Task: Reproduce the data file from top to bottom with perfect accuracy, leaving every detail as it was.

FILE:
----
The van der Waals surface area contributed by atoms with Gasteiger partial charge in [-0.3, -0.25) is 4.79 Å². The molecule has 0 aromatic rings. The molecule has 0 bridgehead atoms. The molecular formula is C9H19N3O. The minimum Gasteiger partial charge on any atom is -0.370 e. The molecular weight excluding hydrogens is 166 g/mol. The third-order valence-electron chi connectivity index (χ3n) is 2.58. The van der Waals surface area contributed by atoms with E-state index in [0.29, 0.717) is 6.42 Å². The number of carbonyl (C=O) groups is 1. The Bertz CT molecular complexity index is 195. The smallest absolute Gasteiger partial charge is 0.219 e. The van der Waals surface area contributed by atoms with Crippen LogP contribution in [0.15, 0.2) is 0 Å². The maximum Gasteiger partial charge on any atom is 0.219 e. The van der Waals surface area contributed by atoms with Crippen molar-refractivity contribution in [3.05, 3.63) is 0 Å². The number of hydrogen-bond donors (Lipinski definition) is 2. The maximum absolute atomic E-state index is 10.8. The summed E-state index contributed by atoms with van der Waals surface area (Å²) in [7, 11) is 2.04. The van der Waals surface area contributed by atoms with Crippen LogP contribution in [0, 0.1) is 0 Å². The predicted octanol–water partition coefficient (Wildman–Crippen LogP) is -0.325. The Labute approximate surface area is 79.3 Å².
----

The van der Waals surface area contributed by atoms with Gasteiger partial charge in [-0.3, -0.25) is 4.79 Å². The molecule has 0 aromatic rings. The molecule has 0 bridgehead atoms. The molecular formula is C9H19N3O. The minimum Gasteiger partial charge on any atom is -0.370 e. The molecular weight excluding hydrogens is 166 g/mol. The third-order valence-electron chi connectivity index (χ3n) is 2.58. The van der Waals surface area contributed by atoms with E-state index in [0.29, 0.717) is 6.42 Å². The number of carbonyl (C=O) groups is 1. The Bertz CT molecular complexity index is 195. The smallest absolute Gasteiger partial charge is 0.219 e. The van der Waals surface area contributed by atoms with Crippen LogP contribution in [0.15, 0.2) is 0 Å². The maximum Gasteiger partial charge on any atom is 0.219 e. The van der Waals surface area contributed by atoms with Crippen molar-refractivity contribution in [3.05, 3.63) is 0 Å². The number of hydrogen-bond donors (Lipinski definition) is 2. The maximum absolute atomic E-state index is 10.8. The summed E-state index contributed by atoms with van der Waals surface area (Å²) in [7, 11) is 2.04. The van der Waals surface area contributed by atoms with Crippen LogP contribution in [0, 0.1) is 0 Å². The predicted octanol–water partition coefficient (Wildman–Crippen LogP) is -0.325. The Labute approximate surface area is 79.3 Å².